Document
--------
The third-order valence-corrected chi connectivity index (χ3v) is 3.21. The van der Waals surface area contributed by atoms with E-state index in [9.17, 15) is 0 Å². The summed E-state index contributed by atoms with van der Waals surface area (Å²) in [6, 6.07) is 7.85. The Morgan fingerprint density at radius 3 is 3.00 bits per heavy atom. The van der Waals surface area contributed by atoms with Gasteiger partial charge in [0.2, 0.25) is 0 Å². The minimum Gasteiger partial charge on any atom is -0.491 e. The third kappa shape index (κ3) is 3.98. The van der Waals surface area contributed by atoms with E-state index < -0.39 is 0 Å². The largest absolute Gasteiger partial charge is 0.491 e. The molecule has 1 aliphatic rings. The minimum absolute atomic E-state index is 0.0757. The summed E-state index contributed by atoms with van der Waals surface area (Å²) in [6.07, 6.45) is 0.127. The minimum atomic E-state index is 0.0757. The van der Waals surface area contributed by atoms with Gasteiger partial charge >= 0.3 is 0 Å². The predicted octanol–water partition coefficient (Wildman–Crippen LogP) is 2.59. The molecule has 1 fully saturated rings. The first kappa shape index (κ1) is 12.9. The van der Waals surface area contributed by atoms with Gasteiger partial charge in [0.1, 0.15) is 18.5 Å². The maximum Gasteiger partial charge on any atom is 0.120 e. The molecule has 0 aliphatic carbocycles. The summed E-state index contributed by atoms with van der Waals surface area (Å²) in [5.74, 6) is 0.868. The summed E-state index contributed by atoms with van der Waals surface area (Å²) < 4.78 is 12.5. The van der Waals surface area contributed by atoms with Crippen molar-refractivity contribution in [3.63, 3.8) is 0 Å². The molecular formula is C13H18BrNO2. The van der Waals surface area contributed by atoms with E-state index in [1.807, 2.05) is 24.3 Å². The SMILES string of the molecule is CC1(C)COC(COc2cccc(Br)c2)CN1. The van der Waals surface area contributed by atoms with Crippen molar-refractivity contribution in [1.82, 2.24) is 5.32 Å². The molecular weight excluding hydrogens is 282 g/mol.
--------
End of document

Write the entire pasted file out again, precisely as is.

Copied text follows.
The third-order valence-corrected chi connectivity index (χ3v) is 3.21. The van der Waals surface area contributed by atoms with E-state index in [9.17, 15) is 0 Å². The summed E-state index contributed by atoms with van der Waals surface area (Å²) in [6, 6.07) is 7.85. The Morgan fingerprint density at radius 3 is 3.00 bits per heavy atom. The van der Waals surface area contributed by atoms with Gasteiger partial charge in [0.2, 0.25) is 0 Å². The minimum Gasteiger partial charge on any atom is -0.491 e. The third kappa shape index (κ3) is 3.98. The van der Waals surface area contributed by atoms with E-state index < -0.39 is 0 Å². The largest absolute Gasteiger partial charge is 0.491 e. The molecule has 1 aliphatic rings. The minimum absolute atomic E-state index is 0.0757. The summed E-state index contributed by atoms with van der Waals surface area (Å²) in [6.07, 6.45) is 0.127. The minimum atomic E-state index is 0.0757. The van der Waals surface area contributed by atoms with Gasteiger partial charge >= 0.3 is 0 Å². The predicted octanol–water partition coefficient (Wildman–Crippen LogP) is 2.59. The molecule has 1 fully saturated rings. The first kappa shape index (κ1) is 12.9. The van der Waals surface area contributed by atoms with Gasteiger partial charge in [0.1, 0.15) is 18.5 Å². The maximum Gasteiger partial charge on any atom is 0.120 e. The molecule has 0 aliphatic carbocycles. The summed E-state index contributed by atoms with van der Waals surface area (Å²) in [5.74, 6) is 0.868. The summed E-state index contributed by atoms with van der Waals surface area (Å²) < 4.78 is 12.5. The van der Waals surface area contributed by atoms with Crippen molar-refractivity contribution in [3.63, 3.8) is 0 Å². The molecular formula is C13H18BrNO2. The van der Waals surface area contributed by atoms with E-state index in [1.807, 2.05) is 24.3 Å². The SMILES string of the molecule is CC1(C)COC(COc2cccc(Br)c2)CN1. The van der Waals surface area contributed by atoms with Crippen molar-refractivity contribution in [1.82, 2.24) is 5.32 Å². The molecular weight excluding hydrogens is 282 g/mol.